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India Open 2018: Self-funded Beiwen Zhang eyes first major title as she takes on PV Sindhu in summit clash

World No. 11 Beiwen Zhang is looking to win her first Superseries title at the India Open 2018
World No. 11 Beiwen Zhang is looking to win her first major title at the India Open 2018
Modified 04 Feb 2018, 18:06 IST

Beiwen Zhang is eagerly awaiting her United States passport, which could make her eligible to represent the North American country at the 2020 Tokyo Olympics. In 2016, Zhang missed out that chance at the Rio Olympics.

“Yeah, I am eagerly waiting for it. I will get it get next year. Hope I can play the Olympics this time. But I want to win a major title first,” said Zhang with hopes in her eyes as she cruised into her first major final in almost two years, at the India Open 2018.

The China-born shuttler, whose colourful flower tattoos on her left shoulder completed her game, came back from a game down to overcome Hong Kong’s sixth seed Cheung Ngan Yi 14-21, 21-12, 21-19 in a thrilling encounter which went on for over an hour.

With her crosscourt slices and deceptive net game, which are a delight to watch, Zhang left everyone surprised by her performance considering she was returning from a foot injury in December. Her performance in the quarter-finals when she packed off home favourite Saina Nehwal only added confidence to her flourishing game.

“I am happy but not surprised to enter the final. Currently, I am not very consistent on the court. Sometimes I play really bad and sometimes I come out with surprising performances. So the skills I still haven’t got in my pocket,” Zhang told this correspondent as she looks forward to her women's singles final against crowd favourite and defending champion P.V. Sindhu on Sunday.

“The win against Saina Nehwal was important. In PBL when I played her, I was really rushing myself. So, the key was to stay patient and force her to make mistakes. I think she made a lot of errors,” said the 27-year-old who played for Mumbai Rockets at the Premier Badminton League this season.

When asked if playing in PBL helped her acclimatize to the conditions here better, the Las Vegas-based shuttler ruled it out saying: “I played very badly in PBL. I wasn’t fully recovered from my injury then. Sometimes you can see, I start really slow. There is a slight pinching, it hurts. It depends on how much I push myself hard.”

“I couldn’t wear shoes for three weeks. I wasn’t able to get into slippers because it was swollen. It was pretty hard for me. Even now, it still hurts when I start to warm up,” Zhang said of her ligament tear in her right foot.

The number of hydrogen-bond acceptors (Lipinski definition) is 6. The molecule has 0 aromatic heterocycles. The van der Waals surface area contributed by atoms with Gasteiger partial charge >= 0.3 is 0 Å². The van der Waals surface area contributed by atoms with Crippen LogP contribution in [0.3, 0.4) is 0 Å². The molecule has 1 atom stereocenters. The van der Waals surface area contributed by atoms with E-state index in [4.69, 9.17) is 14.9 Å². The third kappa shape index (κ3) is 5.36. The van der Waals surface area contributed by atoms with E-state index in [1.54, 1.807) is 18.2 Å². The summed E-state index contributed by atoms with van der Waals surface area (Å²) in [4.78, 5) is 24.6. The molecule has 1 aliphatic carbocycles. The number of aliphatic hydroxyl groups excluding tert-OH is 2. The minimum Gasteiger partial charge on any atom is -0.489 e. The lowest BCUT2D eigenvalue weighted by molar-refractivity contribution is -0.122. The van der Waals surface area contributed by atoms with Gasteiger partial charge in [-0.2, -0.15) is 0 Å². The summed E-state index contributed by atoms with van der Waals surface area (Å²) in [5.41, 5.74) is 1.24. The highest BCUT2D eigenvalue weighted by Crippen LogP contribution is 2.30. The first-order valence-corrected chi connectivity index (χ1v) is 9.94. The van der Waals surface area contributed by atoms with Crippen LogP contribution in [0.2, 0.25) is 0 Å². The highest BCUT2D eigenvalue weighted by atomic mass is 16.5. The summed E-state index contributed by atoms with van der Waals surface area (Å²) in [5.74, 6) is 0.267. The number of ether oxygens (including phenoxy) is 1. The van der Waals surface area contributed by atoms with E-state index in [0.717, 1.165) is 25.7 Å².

Move to Singapore

Zhang moved to Singapore when she was 13 under the Foreign Talent Scheme and soon earned citizenship. She was also part of the Singapore team who claimed the bronze at the 2009 Southeast Asian Games but thereafter she was dropped by the Singapore Badminton Association after falling out with then Thai coach Luan Ching.


A move to Las Vegas with her parents seemed ideal for her and in 2013 when went on to claim four International Challenge tournaments, before winning the US, Brazil, and Dutch Grand Prix titles a year later. In the last two years, she has two GP titles and finished two tournaments as runners-up, besides a runners-up finish at the French Open Superseries in 2016.

“My level is not stable now. Sometimes I don’t put any targets going into tournaments. I just try to enjoy every match,” she said.

No manager, no coach

Zhang is more a self-funded player with no manager or coach, for several years. She travels and trains alone, has to manage her schedule and often has to spend time looking for budget hotels or reach out to friends for accommodation.

Recently she has hired a coach, the former head coach of Singapore national team, but not in a full-time role. It is really incredible to see the way the World no. 11 shuttler has managed to learn and execute the ideas of her coach over messages, and for Zhang, it’s “so far so good”.

“I have a coach now in Singapore. But I can’t afford to have him travel with me for tournaments. I take his advice or get ideas from him over messages during tournaments. We are not training full-time yet. It’s been only two weeks that we are into training.

“Beginning of the year, I am in Singapore where I train with the Singapore national team and in mid-season, I go back to the USA, because there are not many tournaments, just the US and Canada Opens,” said the shuttler of her crazy travel schedule for her training besides tournaments.

For Zhang, the workload is okay if she is able to pursue her dream i.e winning major titles.

Published 04 Feb 2018, 17:33 IST
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